The Fromm Variations dates from 1973. The stark simplicity of the opening chorale is striking. Indeed, parts, or the entirety, of his theme are used as anchor points throughout the 52-minute duration of the Variations . All credit to Robert Black’s stamina. The performer’s concentration never flags throughout this immense span of chorale and 31 variations. Some play is there (try the staccato chords in the Sixth Variation, for example) as is peace (the 16th is a particular islet of calm), but what impresses most is the sheer rigor of it all. This is, make no mistake, exhausting listening. On the recording side, perhaps the bass end could hold greater focus (as at the end of the 20th variation).


The title Three for Six (1979) refers, quite simply, to three movements for six players. The work—scored for flute, clarinet, piano, percussion, violin, and cello—was composed while Shapey was composer in residence at Tanglewood. Shapey’s canvas has more colors to it here than the shrill fanfares of the first movement (whose busier passages certainly suggest a greater number of instruments than is actually present). The overriding quiet of the slow movement is most beautiful, a beauty of tissue-thin delicacy; the playfulness of the short finale acts as an effective livener.


All of the recordings presented here are reissues from the CRI catalog. Their reappearance in this form is more than welcome, as is the bibliography and discography so thoughtfully included in the booklet. An important release.


FANFARE: Colin Clarke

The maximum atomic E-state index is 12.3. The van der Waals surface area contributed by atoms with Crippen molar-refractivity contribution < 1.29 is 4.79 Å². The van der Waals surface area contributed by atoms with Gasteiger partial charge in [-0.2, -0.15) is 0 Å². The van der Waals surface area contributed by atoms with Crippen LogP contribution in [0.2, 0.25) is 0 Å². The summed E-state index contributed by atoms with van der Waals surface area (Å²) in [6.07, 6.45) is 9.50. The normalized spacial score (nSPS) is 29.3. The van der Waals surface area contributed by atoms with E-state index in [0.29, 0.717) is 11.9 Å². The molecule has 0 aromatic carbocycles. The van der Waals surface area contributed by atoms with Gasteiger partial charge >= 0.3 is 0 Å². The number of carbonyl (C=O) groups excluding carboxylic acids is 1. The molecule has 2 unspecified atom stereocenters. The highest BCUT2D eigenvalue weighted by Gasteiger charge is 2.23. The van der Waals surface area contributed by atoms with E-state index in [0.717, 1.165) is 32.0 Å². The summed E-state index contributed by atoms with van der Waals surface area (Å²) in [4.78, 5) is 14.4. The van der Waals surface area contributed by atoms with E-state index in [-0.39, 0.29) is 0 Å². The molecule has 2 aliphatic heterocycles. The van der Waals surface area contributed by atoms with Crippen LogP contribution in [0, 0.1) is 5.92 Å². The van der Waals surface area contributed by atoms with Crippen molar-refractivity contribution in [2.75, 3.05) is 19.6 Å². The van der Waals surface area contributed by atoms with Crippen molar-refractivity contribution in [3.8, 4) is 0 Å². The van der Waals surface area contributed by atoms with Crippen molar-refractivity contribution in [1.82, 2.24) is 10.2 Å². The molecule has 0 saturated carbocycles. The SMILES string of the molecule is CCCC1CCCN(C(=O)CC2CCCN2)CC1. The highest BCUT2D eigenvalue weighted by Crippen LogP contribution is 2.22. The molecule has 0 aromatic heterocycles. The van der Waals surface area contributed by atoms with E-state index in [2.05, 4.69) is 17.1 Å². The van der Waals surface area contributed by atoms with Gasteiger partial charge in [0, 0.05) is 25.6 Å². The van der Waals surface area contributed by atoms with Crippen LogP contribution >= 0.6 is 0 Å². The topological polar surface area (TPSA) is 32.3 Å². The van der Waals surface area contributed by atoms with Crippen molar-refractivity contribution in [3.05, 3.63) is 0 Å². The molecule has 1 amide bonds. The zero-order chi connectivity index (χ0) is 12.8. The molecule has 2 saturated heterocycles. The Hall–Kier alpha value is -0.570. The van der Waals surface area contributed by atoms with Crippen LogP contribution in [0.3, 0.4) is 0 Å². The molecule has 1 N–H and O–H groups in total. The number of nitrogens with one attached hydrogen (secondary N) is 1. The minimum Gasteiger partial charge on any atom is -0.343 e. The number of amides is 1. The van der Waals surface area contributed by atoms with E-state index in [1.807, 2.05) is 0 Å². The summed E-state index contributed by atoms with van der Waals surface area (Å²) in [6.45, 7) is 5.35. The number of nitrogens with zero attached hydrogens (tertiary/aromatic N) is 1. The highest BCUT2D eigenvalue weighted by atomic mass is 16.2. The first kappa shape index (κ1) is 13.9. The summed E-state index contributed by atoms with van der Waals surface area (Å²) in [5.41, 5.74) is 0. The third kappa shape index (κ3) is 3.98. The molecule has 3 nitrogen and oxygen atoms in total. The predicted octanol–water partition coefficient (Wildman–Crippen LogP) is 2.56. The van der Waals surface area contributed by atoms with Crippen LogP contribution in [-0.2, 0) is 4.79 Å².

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Works on This Recording

1.
Variations (21) for Piano by Ralph Shapey
Performer:  Wanda Maximilian (Piano)
Period: 20th Century 
Written: 1978; USA 
2.
Quartet for Strings no 6 by Ralph Shapey
Performer:  John Hill (Cello), Roger Moulton (Violin), Everett Zlatoff-Mirsky (Viola),
Elliott Golub (Violin)
Orchestra/Ensemble:  Lexington String Quartet
Period: 20th Century 
Written: 1963; USA 
3.
Quartet for Strings no 7 by Ralph Shapey
Performer:  Elliott Golub (Violin), Barbara Haffner (Cello), Everett Zlatoff-Mirsky (Viola),
Lee Lane (Violin)
Orchestra/Ensemble:  Lexington String Quartet
Period: 20th Century 
Written: 1972; USA 
4.
Variations (31) for Piano "Fromm Variations" by Ralph Shapey
Performer:  Robert Black (Piano)
Period: 20th Century 
Written: USA 
Notes: Composition written: USA (1966).
Composition revised: USA (1972 - 1973). 
5.
Three for Six by Ralph Shapey
Conductor:  Robert Black
Orchestra/Ensemble:  New York New Music Ensemble
Period: 20th Century 
Written: 1979; USA